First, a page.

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Cubic Hermite meshes provide an efficient representation of anatomy, and are useful for simulating soft tissue mechanics. However, their personalization can be a complex, time consuming and labour-intensive process. This paper presents a method based on image registration and using an existing template for deriving a patient-specific cubic Hermite mesh. Its(More)
In-silico continuum simulations of organ and tissue scale physiology often require a discretisation or mesh of the solution domain. Cubic Hermite meshes provide a smooth representation of anatomy that is well-suited for simulating large deformation mechanics. Models of organ mechanics and deformation have demonstrated significant potential for clinical(More)
The increasing volume of data describing human disease processes and the growing complexity of understanding, managing, and sharing such data presents a huge challenge for clinicians and medical researchers. This paper presents the @neurIST system, which provides an infrastructure for biomedical research while aiding clinical care, by bringing together(More)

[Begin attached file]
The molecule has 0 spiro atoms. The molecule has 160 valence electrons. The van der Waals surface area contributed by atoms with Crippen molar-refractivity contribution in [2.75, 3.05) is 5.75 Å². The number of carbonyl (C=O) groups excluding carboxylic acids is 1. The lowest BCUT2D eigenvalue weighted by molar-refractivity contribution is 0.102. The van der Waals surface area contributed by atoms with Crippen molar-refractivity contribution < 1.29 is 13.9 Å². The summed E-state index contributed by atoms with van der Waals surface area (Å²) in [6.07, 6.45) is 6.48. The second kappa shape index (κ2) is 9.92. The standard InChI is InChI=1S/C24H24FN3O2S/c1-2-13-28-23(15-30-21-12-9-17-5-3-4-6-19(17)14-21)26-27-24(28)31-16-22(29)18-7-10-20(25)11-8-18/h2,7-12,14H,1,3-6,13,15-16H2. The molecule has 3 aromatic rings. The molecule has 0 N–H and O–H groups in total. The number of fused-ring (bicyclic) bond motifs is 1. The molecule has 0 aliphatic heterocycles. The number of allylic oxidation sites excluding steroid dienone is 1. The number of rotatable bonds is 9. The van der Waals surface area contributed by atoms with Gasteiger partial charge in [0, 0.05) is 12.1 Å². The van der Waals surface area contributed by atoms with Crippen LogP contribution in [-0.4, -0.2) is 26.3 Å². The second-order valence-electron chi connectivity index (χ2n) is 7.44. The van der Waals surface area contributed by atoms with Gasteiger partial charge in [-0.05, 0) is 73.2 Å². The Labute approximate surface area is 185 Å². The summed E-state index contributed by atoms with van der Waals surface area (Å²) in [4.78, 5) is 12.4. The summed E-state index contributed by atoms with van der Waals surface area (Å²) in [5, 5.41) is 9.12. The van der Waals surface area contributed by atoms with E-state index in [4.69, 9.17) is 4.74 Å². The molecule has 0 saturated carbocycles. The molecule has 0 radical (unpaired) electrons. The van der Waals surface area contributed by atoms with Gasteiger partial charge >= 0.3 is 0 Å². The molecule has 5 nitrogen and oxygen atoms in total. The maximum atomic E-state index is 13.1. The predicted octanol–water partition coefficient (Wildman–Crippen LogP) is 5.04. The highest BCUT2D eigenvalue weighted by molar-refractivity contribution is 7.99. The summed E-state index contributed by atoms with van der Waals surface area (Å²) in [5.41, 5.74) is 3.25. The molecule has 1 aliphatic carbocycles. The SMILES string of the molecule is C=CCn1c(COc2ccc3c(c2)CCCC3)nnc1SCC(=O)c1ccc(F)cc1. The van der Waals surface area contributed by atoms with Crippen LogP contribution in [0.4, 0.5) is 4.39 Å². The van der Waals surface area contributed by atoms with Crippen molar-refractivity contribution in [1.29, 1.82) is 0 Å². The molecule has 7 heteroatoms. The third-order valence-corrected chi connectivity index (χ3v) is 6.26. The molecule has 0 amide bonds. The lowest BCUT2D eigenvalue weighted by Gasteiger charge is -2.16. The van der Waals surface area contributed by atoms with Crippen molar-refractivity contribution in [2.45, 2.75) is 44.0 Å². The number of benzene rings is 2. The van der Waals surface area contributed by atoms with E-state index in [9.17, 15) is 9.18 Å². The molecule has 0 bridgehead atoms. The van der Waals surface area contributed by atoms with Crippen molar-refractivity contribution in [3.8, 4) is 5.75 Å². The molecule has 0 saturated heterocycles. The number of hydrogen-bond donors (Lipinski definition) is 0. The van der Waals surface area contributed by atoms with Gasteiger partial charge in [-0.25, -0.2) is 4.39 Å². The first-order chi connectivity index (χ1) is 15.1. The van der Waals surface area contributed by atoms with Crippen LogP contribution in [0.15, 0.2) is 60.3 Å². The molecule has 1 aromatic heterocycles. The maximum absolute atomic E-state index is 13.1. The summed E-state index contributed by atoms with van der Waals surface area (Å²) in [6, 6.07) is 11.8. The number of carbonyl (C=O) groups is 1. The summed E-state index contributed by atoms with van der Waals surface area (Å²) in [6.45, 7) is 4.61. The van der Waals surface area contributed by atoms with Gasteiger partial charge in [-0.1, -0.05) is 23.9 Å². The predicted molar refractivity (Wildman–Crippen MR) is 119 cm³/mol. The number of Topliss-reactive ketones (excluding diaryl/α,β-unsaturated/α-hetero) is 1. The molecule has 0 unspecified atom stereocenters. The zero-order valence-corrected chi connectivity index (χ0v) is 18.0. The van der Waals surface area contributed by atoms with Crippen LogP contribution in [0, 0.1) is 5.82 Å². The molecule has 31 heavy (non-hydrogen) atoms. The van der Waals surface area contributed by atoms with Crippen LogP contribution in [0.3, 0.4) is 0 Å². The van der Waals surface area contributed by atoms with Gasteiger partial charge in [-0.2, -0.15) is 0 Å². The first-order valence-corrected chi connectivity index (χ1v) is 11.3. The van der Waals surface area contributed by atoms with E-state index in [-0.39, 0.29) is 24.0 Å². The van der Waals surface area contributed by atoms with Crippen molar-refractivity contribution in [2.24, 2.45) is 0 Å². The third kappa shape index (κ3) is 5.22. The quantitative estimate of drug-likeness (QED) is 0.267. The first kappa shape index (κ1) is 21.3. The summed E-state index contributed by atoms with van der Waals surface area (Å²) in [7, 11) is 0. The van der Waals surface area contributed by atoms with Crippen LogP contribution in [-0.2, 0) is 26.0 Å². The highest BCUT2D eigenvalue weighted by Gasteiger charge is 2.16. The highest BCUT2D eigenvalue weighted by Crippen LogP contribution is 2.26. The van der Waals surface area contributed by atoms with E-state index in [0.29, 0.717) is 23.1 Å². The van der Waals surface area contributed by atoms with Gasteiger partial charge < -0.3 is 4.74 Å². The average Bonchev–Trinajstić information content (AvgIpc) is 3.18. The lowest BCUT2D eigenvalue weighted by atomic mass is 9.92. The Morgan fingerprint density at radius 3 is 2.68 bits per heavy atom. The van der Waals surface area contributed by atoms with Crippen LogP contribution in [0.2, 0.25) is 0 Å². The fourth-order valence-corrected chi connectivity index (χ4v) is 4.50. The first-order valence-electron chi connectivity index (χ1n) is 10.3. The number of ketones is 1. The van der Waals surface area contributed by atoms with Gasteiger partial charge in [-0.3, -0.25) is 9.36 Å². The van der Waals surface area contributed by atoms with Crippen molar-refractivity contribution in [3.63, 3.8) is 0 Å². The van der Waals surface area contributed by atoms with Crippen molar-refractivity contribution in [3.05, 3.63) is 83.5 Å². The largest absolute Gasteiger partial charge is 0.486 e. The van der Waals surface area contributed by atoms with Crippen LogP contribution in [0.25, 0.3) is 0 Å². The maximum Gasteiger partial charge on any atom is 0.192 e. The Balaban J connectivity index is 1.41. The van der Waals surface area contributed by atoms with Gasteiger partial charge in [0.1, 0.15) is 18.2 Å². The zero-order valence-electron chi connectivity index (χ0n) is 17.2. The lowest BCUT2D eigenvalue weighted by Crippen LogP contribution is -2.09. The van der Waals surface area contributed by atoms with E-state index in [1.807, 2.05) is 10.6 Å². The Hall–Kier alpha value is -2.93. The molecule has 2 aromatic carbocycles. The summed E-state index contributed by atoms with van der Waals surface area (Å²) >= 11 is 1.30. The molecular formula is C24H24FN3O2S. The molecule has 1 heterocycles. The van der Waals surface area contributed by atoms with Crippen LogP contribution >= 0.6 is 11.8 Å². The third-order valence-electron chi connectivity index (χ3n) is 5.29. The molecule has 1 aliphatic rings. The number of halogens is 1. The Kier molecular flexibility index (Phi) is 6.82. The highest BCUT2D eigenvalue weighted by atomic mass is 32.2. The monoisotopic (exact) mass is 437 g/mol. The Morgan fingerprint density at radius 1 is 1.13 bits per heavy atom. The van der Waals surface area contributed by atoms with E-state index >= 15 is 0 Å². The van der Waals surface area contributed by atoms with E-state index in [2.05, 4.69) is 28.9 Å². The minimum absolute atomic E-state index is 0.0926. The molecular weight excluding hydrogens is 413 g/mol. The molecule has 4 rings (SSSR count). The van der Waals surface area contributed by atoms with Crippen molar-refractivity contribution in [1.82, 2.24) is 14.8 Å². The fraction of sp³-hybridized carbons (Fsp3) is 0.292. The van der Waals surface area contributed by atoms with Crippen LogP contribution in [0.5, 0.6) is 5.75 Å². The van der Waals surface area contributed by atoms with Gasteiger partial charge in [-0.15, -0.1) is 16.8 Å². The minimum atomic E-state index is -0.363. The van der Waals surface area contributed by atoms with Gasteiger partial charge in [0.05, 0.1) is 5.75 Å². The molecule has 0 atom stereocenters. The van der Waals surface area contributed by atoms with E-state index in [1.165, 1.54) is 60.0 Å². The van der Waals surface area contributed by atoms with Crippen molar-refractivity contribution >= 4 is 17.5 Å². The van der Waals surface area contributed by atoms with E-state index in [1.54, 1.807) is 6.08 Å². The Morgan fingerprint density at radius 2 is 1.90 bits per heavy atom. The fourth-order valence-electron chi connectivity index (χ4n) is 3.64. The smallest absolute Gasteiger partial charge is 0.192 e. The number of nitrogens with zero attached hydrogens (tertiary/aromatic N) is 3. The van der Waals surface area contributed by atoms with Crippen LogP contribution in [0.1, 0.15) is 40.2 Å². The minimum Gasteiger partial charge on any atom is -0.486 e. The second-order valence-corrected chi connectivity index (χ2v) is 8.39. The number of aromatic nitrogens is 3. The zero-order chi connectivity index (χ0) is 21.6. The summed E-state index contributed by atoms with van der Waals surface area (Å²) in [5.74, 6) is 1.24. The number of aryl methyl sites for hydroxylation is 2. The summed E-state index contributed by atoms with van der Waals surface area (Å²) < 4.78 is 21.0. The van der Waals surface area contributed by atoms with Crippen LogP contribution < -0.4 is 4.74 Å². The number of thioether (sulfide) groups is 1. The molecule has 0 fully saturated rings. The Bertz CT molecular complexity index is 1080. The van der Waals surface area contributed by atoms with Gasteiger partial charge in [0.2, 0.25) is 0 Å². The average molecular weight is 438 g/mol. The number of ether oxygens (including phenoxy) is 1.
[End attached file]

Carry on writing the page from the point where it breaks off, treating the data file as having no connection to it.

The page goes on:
This paper presents an overview of computerised decision support for clinical practice. The concept of computer-interpretable guidelines is introduced in the context of the @neurIST project, which aims at supporting the research and treatment of asymptomatic unruptured cerebral aneurysms by bringing together heterogeneous data, computing and complex(More)
Most implementations of computational fluid dynamics (CFD) solutions require a discretisation or meshing of the solution domain. The production from a medical image of a computationally efficient mesh representing the structures of interest can be time consuming and labour-intensive, and remains a major bottleneck in the clinical application of CFD. This(More)
The quality of a computational mesh is an important characteristic for stable and accurate simulations. Quality depends on the regularity of the initial mesh, and in mechanical simulations it evolves in time, with deformations causing changes in volume and distortion of mesh elements. Mesh quality metrics are therefore relevant for both mesh personalization(More)
The idea that the purely phenomenological knowledge that we can extract by analyzing large amounts of data can be useful in healthcare seems to contradict the desire of VPH researchers to build detailed mechanistic models for individual patients. But in practice no model is ever entirely phenomenological or entirely mechanistic. We propose in this position(More)